Aquaculture — the farming of fish, shellfish, and other aquatic animals for food — has reached unprecedented levels of growth in recent years, but largely without consideration of its impact on individual animals, finds a new analysis by a team of researchers.
“The scale of modern aquaculture is immense and still growing,” says Becca Franks, a research scientist at New York University’s Department of Environmental Studies and the lead author of the paper, which appears in the journal Science Advances. “Yet we know so little about the animals that we are putting into mass production, and the negative consequences of aquaculture’s expansion on individual animals will just continue to accumulate.”
The study is the first to systematically examine the scientific knowledge about animal welfare for the 408 aquatic animal species being farmed around the world — animals that include salmon, carp, and shrimp. The researchers found that specialized scientific studies about animal welfare — generally defined as an animal’s ability to cope with its environment — were available for just 84 species. The remaining 324 species, which represent the majority of aquaculture production, had no information available.
Animal welfare legislation is not new, but in recent years, governments have adopted laws aimed at enhancing enforcement and extending animal protections.
With traditional fishing on the decline, aquaculture has been touted as both a solution to food insecurity and as a means to reduce pressure on species in seas and oceans. However, the growth of aquaculture, or aquafarming, hasn’t diminished stress on wild populations. Meanwhile, as recently as 2018, 250 to 408 billion individual animals from more than 400 species were farmed in aquaculture — or about 20 times the number of species farmed in animal agriculture on land — according to the United Nations’ Food and Agriculture Organization.
The expansion of aquaculture raises concerns that the industry is moving ahead without sufficient knowledge of the animal life it is growing. The absence of this information signals risk because its operations and decisions are not scientifically based, the researchers note, and can lead to poor living conditions and suffering for the individual animals involved.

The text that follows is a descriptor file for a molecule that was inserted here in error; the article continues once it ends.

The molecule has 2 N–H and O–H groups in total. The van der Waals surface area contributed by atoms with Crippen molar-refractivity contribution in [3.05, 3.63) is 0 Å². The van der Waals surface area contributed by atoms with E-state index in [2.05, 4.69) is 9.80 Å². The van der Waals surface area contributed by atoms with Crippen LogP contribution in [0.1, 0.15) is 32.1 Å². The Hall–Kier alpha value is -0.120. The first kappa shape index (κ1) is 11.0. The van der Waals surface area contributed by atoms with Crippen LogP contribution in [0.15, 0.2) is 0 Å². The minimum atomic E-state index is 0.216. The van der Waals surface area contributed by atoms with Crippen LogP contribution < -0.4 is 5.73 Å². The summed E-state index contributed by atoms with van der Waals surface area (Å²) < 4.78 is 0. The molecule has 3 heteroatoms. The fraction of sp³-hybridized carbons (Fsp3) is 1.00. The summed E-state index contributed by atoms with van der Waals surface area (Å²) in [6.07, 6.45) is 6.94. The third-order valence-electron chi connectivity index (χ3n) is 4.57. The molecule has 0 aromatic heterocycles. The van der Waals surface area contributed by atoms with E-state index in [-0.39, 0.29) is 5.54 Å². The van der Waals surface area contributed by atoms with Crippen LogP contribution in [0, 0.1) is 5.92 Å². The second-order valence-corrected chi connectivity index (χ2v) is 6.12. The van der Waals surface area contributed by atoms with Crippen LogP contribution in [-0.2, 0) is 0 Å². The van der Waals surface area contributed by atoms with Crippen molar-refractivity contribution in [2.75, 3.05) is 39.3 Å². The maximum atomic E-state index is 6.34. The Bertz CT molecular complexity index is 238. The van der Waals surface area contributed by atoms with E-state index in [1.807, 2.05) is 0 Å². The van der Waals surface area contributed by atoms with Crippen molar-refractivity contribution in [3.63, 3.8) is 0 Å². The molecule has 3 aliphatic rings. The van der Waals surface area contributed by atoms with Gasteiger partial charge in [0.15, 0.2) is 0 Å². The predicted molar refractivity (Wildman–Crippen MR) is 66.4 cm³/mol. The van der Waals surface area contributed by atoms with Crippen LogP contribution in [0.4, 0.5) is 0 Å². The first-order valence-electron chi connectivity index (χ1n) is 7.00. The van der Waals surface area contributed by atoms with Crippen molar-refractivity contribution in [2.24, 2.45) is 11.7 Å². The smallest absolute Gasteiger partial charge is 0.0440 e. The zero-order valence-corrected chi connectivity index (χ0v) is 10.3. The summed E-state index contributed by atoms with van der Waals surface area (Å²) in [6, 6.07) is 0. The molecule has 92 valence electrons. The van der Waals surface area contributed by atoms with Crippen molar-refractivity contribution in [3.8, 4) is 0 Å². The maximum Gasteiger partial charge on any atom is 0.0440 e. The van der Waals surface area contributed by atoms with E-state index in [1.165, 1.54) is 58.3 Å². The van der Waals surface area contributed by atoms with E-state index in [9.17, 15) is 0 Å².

To explore this matter, the team, which also included Jennifer Jacquet, an associate professor in NYU’s Department of Environmental Studies, and Chris Ewell, an NYU undergraduate at the time of the study, sought to determine what research literature existed on the more than 400 species being farmed in 2018.
Their results showed that only 25 species, or about 7 percent of animals being farmed in aquaculture, had five or more publications on these animals’ welfare. By contrast, 231 species had no welfare publications while 59 had only one to four such publications. The remaining 93 did not have species-level taxonomic information, meaning it lacked sufficiently detailed findings on these species.
“While the presence of animal welfare knowledge does not ensure well-being, the absence of such information is troubling,” says Franks. “In sum, our research reveals that modern aquaculture poses unparalleled animal welfare threats in terms of the global scope and the number of individual animal lives affected.”
The authors emphasize that some aquatic animal species, such as bivalves, which include oysters and clams, may present fewer welfare concerns to begin with and may be a more promising avenue for production.
“Although aquaculture has been around for thousands of years, its current expansion is unprecedented and is posing great risks, but, because it is so new, we can choose a different path forward,” Franks says.